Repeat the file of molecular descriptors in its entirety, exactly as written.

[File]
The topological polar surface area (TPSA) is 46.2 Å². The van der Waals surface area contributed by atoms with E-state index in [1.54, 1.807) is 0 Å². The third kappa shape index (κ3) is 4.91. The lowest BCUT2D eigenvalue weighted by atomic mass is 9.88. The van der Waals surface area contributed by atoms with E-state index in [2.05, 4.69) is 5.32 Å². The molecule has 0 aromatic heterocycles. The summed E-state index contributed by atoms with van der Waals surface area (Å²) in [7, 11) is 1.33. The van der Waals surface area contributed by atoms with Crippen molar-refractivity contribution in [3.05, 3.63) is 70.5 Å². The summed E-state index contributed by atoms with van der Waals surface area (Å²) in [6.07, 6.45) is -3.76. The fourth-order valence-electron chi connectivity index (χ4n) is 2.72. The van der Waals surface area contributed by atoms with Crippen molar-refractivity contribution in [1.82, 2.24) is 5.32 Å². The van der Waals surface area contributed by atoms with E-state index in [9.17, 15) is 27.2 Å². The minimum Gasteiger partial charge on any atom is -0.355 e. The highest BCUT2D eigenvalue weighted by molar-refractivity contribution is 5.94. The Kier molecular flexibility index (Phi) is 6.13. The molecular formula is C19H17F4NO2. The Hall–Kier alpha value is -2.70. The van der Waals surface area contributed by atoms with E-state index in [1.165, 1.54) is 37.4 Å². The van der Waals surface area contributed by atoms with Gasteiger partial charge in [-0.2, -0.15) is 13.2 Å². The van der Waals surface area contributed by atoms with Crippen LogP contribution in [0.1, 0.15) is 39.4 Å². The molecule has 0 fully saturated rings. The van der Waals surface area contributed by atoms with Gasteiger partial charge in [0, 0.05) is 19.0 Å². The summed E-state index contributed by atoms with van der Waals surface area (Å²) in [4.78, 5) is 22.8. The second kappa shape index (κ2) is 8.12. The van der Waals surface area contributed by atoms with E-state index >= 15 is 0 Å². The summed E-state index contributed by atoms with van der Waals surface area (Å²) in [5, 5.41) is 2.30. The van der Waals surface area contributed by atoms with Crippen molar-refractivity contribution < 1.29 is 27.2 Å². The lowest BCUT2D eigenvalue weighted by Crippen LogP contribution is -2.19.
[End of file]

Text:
The topological polar surface area (TPSA) is 46.2 Å². The van der Waals surface area contributed by atoms with E-state index in [1.54, 1.807) is 0 Å². The third kappa shape index (κ3) is 4.91. The lowest BCUT2D eigenvalue weighted by atomic mass is 9.88. The van der Waals surface area contributed by atoms with E-state index in [2.05, 4.69) is 5.32 Å². The molecule has 0 aromatic heterocycles. The summed E-state index contributed by atoms with van der Waals surface area (Å²) in [7, 11) is 1.33. The van der Waals surface area contributed by atoms with Crippen molar-refractivity contribution in [3.05, 3.63) is 70.5 Å². The summed E-state index contributed by atoms with van der Waals surface area (Å²) in [6.07, 6.45) is -3.76. The fourth-order valence-electron chi connectivity index (χ4n) is 2.72. The van der Waals surface area contributed by atoms with Crippen molar-refractivity contribution in [1.82, 2.24) is 5.32 Å². The van der Waals surface area contributed by atoms with E-state index in [9.17, 15) is 27.2 Å². The minimum Gasteiger partial charge on any atom is -0.355 e. The highest BCUT2D eigenvalue weighted by molar-refractivity contribution is 5.94. The Kier molecular flexibility index (Phi) is 6.13. The molecular formula is C19H17F4NO2. The Hall–Kier alpha value is -2.70. The van der Waals surface area contributed by atoms with E-state index in [1.165, 1.54) is 37.4 Å². The van der Waals surface area contributed by atoms with Gasteiger partial charge in [-0.2, -0.15) is 13.2 Å². The van der Waals surface area contributed by atoms with Crippen LogP contribution in [0.1, 0.15) is 39.4 Å². The molecule has 0 fully saturated rings. The van der Waals surface area contributed by atoms with Gasteiger partial charge in [0, 0.05) is 19.0 Å². The summed E-state index contributed by atoms with van der Waals surface area (Å²) in [4.78, 5) is 22.8. The second kappa shape index (κ2) is 8.12. The van der Waals surface area contributed by atoms with E-state index >= 15 is 0 Å². The summed E-state index contributed by atoms with van der Waals surface area (Å²) in [5, 5.41) is 2.30. The van der Waals surface area contributed by atoms with Crippen molar-refractivity contribution < 1.29 is 27.2 Å². The lowest BCUT2D eigenvalue weighted by Crippen LogP contribution is -2.19.